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Arthritis
Volume 2012 (2012), Article ID 371909, 17 pages
http://dx.doi.org/10.1155/2012/371909
Review Article

Cardiovascular Disease in Rheumatoid Arthritis: A Systematic Literature Review in Latin America

Center for Autoimmune Diseases Research (CREA), School of Medicine and Health Sciences, Universidad del Rosario, 111221 Bogotá, Colombia

Received 31 July 2012; Accepted 27 August 2012

Academic Editor: Claudio Galarza-Maldonado

Copyright © 2012 Juan Camilo Sarmiento-Monroy et al. This is an open access article distributed under the Creative Commons Attribution License, which permits unrestricted use, distribution, and reproduction in any medium, provided the original work is properly cited.

Abstract

Background. Cardiovascular disease (CVD) is the major predictor of poor prognosis in rheumatoid arthritis (RA) patients. There is an increasing interest to identify “nontraditional” risk factors for this condition. Latin Americans (LA) are considered as a minority subpopulation and ethnically different due to admixture characteristics. To date, there are no systematic reviews of the literature published in LA and the Caribbean about CVD in RA patients. Methods. The systematic literature review was done by two blinded reviewers who independently assessed studies for eligibility. The search was completed through PubMed, LILACS, SciELO, and Virtual Health Library scientific databases. Results. The search retrieved 10,083 potential studies. A total of 16 articles concerning cardiovascular risk factors and measurement of any cardiovascular outcome in LA were included. The prevalence of CVD in LA patients with RA was 35.3%. Non-traditional risk factors associated to CVD in this population were HLA-DRB1 shared epitope alleles, rheumatoid factor, markers of chronic inflammation, long duration of RA, steroids, familial autoimmunity, and thrombogenic factors. Conclusions. There is limited data about CVD and RA in LA. We propose to evaluate cardiovascular risk factors comprehensively in the Latin RA patient and to generate specific public health policies in order to diminish morbi-mortality rates.

1. Introduction

RA is the most common inflammatory arthropathy worldwide with a prevalence of 0.5–1.0% in industrializedcountries [1]. The annual incidence is highly variable (12 to 1,200 per 100,000 population) and is dependent on a variety of factors, including sex, ethnicity, and age [2]. RA is a chronic, multiorganic, and complex disease with an autoimmune basis. The disease is three times more frequent in women than men [1]. RA can damage virtually any extraarticular tissue due to a systemic proinflammatory state. Cardiovascular disease (CVD) is considered an extraarticular manifestation (EAM) [3] and a major predictor of poor prognosis [2]. Several studies have documented a high prevalence of CVD in many autoimmune diseases (ADs) [2, 414]. Several traditional risk factors such as obesity, dyslipidemia, type 2 diabetes mellitus (T2DM), metabolic syndrome (MetS), hypertension, physical inactivity, advanced age, male gender, family history of CVD, hyperhomocysteinemia, and tobacco have been associated with CVD in RA patients [1520]. In fact, seropositive RA may, like diabetes, act as an independent risk factor for CVD [21]. A proinflammatory state [7], insulin resistance [22], hyperhomocysteinemia [23], and oxidative stress [24] are common characteristics of both RA and atherogenesis. Nevertheless, excessive cardiovascular events observed in RA individuals are not fully explained by these traditional risk factors [7, 24]. Hence, there is an increasing interest in identifying “nontraditional” [4, 5] novel risk factors (i.e., genetic polymorphisms, autoantibodies, medication, duration of RA, high disease activity, development of EAM and many others) in order to explain the development of early endothelial dysfunction, increased intima-medial thickness (IMT), and finally, accelerated atherosclerosis [25]. The finding and understanding of these predisposing factors will allow us to better describe cardiovascular subphenotypes including hypertension, stroke, coronary artery disease (CAD), angina, myocardial infarction (MI), arrhythmias, ventricular diastolic dysfunction [26, 27], congestive heart failure (CHF), thrombosis, and peripheral arterial disease [16, 28].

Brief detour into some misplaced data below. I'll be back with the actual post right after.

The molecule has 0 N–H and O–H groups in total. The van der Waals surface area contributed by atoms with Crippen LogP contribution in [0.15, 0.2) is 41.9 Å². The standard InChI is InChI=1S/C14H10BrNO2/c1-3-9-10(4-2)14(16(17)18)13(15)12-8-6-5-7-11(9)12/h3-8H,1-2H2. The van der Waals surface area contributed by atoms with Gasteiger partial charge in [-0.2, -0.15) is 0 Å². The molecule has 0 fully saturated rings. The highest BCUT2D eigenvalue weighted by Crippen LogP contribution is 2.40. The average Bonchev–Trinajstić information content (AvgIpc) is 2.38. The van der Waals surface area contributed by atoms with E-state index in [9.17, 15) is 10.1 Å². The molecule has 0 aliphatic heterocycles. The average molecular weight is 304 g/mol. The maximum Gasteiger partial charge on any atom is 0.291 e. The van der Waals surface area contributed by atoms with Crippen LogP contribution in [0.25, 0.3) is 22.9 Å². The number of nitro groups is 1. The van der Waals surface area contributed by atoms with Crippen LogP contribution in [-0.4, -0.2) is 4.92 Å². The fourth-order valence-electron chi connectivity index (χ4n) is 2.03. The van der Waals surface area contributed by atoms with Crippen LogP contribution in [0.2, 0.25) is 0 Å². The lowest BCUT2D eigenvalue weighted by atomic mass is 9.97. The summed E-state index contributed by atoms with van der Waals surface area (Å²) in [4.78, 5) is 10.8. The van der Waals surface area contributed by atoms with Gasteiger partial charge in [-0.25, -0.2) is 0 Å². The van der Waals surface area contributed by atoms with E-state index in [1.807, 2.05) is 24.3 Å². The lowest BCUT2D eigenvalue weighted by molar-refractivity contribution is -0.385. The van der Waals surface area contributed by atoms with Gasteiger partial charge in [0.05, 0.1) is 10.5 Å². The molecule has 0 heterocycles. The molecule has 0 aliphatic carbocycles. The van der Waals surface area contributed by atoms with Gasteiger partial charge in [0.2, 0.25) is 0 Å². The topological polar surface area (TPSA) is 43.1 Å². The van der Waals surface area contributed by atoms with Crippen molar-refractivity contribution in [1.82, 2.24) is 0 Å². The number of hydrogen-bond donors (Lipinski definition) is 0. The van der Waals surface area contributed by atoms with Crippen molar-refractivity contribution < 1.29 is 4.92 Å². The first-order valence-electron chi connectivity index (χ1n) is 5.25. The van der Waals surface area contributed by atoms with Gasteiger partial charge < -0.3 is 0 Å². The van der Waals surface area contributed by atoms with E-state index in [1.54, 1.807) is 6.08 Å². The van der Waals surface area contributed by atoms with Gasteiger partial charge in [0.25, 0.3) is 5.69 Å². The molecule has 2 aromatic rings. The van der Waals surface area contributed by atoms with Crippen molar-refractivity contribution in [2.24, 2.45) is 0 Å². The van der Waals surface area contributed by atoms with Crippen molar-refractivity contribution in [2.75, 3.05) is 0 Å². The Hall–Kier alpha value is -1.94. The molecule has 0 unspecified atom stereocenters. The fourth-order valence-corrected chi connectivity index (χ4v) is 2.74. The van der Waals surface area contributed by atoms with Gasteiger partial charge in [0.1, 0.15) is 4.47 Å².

Life expectancy of patients with RA is three to ten years less than that of the general population [29]. Although it is well established that cardiovascular mortality is higher in RA, the reasons for this remain elusive [30]. Currently, ischemic heart disease (IHD) secondary to atherosclerosis is the most prevalent cause of death associated with CVD in patients with RA [31]. CVD accounts for 30–50% of all deaths in RA patients [3]. Thus, RA added to CVD as the leading cause of death around the world [32, 33] requires us to take these diseases more seriously. Therefore, doctors need to be more committed to assessing, monitoring, and treating cardiovascular risk factors in the early stages as well as to promoting lifestyle changes in order to diminish morbi-mortality rates in RA individuals.

Hispanics are considered a minority group due to a mixed ethnicity (so called mestizos) that is mainly derived from a European and Amerindian inheritance [34]. Therefore, they represent a unique population. So far, some studies of RA have documented differences in health status, disease prevalence, treatment outcomes, and healthcare use among different ethnic groups [35, 36] which suggest that minority health disparities influence RA. Moreover, CVD is still one of the most important comorbidities in this subpopulation due to augmented mortality secondary to accelerated atherosclerosis, systemic inflammation, and MI or stroke [3739].